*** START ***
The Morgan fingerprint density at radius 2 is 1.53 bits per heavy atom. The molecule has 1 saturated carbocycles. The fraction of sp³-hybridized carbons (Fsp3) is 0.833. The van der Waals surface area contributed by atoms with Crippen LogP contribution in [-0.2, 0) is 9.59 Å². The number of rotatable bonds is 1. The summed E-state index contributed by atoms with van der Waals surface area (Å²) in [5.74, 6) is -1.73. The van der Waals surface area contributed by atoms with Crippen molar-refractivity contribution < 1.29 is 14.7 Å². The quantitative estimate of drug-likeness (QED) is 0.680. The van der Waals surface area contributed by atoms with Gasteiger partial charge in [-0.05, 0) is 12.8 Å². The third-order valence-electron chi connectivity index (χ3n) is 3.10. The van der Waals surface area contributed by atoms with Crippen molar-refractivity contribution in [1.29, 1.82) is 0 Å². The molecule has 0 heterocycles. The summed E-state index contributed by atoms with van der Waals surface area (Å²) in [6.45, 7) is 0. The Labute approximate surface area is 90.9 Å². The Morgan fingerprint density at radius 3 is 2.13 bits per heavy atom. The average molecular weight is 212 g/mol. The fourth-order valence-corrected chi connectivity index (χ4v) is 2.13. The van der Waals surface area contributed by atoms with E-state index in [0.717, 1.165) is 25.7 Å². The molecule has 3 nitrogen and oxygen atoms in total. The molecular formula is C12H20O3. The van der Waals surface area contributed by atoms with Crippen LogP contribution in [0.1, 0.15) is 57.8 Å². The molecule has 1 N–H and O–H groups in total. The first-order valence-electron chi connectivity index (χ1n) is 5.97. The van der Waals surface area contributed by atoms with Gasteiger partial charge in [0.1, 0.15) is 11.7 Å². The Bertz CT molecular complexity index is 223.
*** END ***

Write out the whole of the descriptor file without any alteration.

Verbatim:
The Morgan fingerprint density at radius 2 is 1.53 bits per heavy atom. The molecule has 1 saturated carbocycles. The fraction of sp³-hybridized carbons (Fsp3) is 0.833. The van der Waals surface area contributed by atoms with Crippen LogP contribution in [-0.2, 0) is 9.59 Å². The number of rotatable bonds is 1. The summed E-state index contributed by atoms with van der Waals surface area (Å²) in [5.74, 6) is -1.73. The van der Waals surface area contributed by atoms with Crippen molar-refractivity contribution < 1.29 is 14.7 Å². The quantitative estimate of drug-likeness (QED) is 0.680. The van der Waals surface area contributed by atoms with Gasteiger partial charge in [-0.05, 0) is 12.8 Å². The third-order valence-electron chi connectivity index (χ3n) is 3.10. The van der Waals surface area contributed by atoms with Crippen molar-refractivity contribution in [1.29, 1.82) is 0 Å². The molecule has 0 heterocycles. The summed E-state index contributed by atoms with van der Waals surface area (Å²) in [6.45, 7) is 0. The Labute approximate surface area is 90.9 Å². The Morgan fingerprint density at radius 3 is 2.13 bits per heavy atom. The average molecular weight is 212 g/mol. The fourth-order valence-corrected chi connectivity index (χ4v) is 2.13. The van der Waals surface area contributed by atoms with E-state index in [0.717, 1.165) is 25.7 Å². The molecule has 3 nitrogen and oxygen atoms in total. The molecular formula is C12H20O3. The van der Waals surface area contributed by atoms with Crippen LogP contribution in [0.1, 0.15) is 57.8 Å². The molecule has 1 N–H and O–H groups in total. The first-order valence-electron chi connectivity index (χ1n) is 5.97. The van der Waals surface area contributed by atoms with Gasteiger partial charge in [0.1, 0.15) is 11.7 Å². The Bertz CT molecular complexity index is 223.